If the early spikes in temperature persist this year, it could stress out the grid and power plants, Smith and Rhodes warned. As well as the grid is working right now, that could change if this summer continues to bring unrelenting heat.
 
"It's like the human body; heat stress is cumulative," Rhodes said. "The body has no time to recover. Power plants are like that as well, they need some time to recover."
 
Rhodes added that renewables have been a big help during this early surge by taking strain off the traditional thermal power plants that use coal and natural gas to keep the lights on.
Human-caused climate change is linked to rising global temperatures and extreme heat. And while it's too early to tell exactly how much climate change is to blame for the current heat wave, it's safe to assume it is a factor, said Andy Dessler who directs the Texas Center for Climate Studies at Texas A&M University.
"It's 100% certain that climate change is contributing to this," Dessler told CNN. "Everything's getting hotter. August is getting hotter; June is getting hotter. It is hot and this is the future."

Overcrowded transmission lines

Even though Texas is an oil and gas giant, renewables -- and particularly, wind -- have long been thriving there. Texas generates the most wind energy in the country: In 2020, it produced more wind electricity than Iowa, Kansas, and Oklahoma — the next three highest states — combined, according to the US Energy Information Administration.
Solar has been a smaller portion of the state's energy mix than wind, but it is growing as well. Solar generated about 4% of electricity in Texas last summer, and is expected to grow to 7.2% this summer, EIA projections show.
 
Building out more solar will be important to deal with heat waves in the depths of summer, when wind speeds tend to drop, experts told CNN. That's because if it's really hot out, there's a good chance the sun is beating down.
But Rhodes and Webber pointed to infrastructure issues limiting the potential of renewables; Texas needs more transmission lines to carry energy generated by renewables to customers. Rhodes pointed to ERCOT projects showing higher solar numbers than what was actually being used; a casualty of over-crowded power lines that can't let the power through to consumers.
"About half of the solar that could be produced is not being produced right now because there's no more room on the lines," Rhodes said. "The numbers for renewables would probably be higher if we had the transmission capacity to move them around."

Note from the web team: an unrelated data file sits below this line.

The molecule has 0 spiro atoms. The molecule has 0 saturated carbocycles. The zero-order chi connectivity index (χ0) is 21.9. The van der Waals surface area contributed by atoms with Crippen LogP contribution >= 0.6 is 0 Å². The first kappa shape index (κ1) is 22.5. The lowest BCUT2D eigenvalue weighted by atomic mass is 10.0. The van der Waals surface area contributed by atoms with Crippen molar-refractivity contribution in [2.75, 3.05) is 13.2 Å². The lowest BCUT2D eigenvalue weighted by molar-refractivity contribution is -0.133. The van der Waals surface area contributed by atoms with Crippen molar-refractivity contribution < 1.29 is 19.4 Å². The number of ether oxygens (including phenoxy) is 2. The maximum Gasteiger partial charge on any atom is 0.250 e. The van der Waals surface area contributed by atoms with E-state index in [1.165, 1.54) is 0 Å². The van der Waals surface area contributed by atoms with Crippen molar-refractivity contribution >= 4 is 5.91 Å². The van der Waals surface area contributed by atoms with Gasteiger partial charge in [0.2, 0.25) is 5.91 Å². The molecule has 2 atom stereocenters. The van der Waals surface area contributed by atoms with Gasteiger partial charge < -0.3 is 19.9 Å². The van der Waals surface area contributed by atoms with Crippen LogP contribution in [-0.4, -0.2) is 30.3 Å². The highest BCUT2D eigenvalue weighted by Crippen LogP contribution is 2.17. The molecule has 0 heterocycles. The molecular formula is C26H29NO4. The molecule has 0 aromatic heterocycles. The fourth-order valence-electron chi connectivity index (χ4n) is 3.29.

Wind and solar have natural variability as well; solar can't generate energy during nighttime, and wind turbines don't turn when the wind isn't blowing. That is spurring a big focus on developing more massive batteries that can store and deploy renewable energy when the wind isn't blowing, and the sun isn't shining.
"It does keep growth of renewables strong; it allows you to firm up that renewable capacity," Smith said.
Correction: This story has been updated to correct Joshua Rhodes' name.
Edited by notsonice
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(edited)

Lithium roadblocks will scuttle the Green Dream.

https://oilprice.com/Energy/Energy-General/Energy-Transition-Goals-At-Risk-As-EU-May-Label-Lithium-As-Toxic.html

"European Commission could move to put lithium on a list of toxic substances.

This piece of regulation could drive up prices across the battery supply chain.

Should the European Commission take this decision, it may undermine the EU’s energy security."

 

Edited by Ecocharger

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(edited)

On 6/13/2022 at 9:58 PM, Boat said:

Tesla is 70% of EV in the states. Tesla is 3% of US cars. Over 50% of new Tesla uses phosphate instead of lithium. Just saw that on a video. No clue how accurate the info is. But obviously Tesla is moving away from lithium at least for now. To your point, how yes will lithium prices affect the pickup and the semi. Those products may need lithium, cobalt and nickel for more density, power etc. I don’t think the science is settled yet.